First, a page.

Police in India arrest two crypto exchange founders and seize their ATM

Unocoin co-founders and one Bitcoin ATM have been picked up by police who say the firm has violated regulations set forth by the government

Authorities in India have once again expressed their unwavering opposition to crypto by seizing a two-way Bitcoin ATM and arresting a Unocoin cryptocurrency exchange executive.

Unocoin had installed the Bitcoin machine a week ago in the city of Bengaluru, India’s “Silicon Valley”, in a shopping mall.

Unocoin Co-Founder Harish BN, 37, was also arrested in Bengaluru, the Times of India reported. The crypto exchange installed the ATM in an attempt to circumvent a government banking prohibition placed on cryptocurrencies across the country.

“The ATM kiosk installed by Unocoin in Bengaluru’s Kempfort Mall has not taken any permission from the state government and is dealing in cryptocurrency outside the remit of the law,” says the Cyber Crime unit of the local government in a statement.

Authorities also seized several items that were in possession of Harish, including two laptops, three credit cards, five debit cards, one mobile, five company seals, a passport, a crypto device and a local currency equivalent to about $2,500.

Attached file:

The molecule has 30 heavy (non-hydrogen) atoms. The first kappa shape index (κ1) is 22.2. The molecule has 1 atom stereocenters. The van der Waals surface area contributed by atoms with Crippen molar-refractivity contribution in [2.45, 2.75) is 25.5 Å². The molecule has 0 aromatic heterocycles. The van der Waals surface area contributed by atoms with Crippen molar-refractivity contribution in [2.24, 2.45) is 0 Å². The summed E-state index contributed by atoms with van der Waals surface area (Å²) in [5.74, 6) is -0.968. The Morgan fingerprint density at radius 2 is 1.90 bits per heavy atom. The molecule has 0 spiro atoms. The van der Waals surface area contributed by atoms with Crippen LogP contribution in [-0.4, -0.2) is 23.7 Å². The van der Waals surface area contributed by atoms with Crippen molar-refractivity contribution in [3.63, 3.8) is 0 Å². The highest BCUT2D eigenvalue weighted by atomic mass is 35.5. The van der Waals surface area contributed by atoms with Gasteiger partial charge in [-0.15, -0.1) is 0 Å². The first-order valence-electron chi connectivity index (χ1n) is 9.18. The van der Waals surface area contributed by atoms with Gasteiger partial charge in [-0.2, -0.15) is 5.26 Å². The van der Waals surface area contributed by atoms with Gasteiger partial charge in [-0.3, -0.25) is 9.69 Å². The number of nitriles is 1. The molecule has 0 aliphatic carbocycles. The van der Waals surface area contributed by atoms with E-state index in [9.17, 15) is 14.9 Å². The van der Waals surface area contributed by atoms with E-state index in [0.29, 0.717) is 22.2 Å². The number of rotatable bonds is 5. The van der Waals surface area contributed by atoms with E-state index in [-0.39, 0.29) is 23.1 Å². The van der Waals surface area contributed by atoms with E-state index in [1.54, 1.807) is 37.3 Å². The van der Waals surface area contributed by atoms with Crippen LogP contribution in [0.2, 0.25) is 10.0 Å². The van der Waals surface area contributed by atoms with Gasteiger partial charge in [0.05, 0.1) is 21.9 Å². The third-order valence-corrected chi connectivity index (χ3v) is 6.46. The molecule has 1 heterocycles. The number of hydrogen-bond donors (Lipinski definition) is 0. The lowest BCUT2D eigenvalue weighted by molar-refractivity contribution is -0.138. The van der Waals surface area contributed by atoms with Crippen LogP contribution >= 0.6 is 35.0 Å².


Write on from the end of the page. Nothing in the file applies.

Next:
The other co-founder

Police also arrested Unocoin Co-Founder Sathvik Viswanath earlier this week. He lives in Tumakuru and was presented before a judge at his residence and remanded in police custody for seven days.

Police told the local press they believe Viswanath has destroyed evidence that could be used against him, including online transactions and customer information.

The Unocoin founders were charged under the country’s IT Act with computer-related offences, criminal conspiracy, cheating, forgery, possession of forged documents, and fraudulently using forged documents, the Times of India noted.

Viswanath says his firm “got a lot of bad press after the finance minister announced a ban in February 2018. The minister’s statement was clear: Cryptocurrencies are not legal tender in India. He did not say ‘illegal tender.’ That’s a huge difference”.

 

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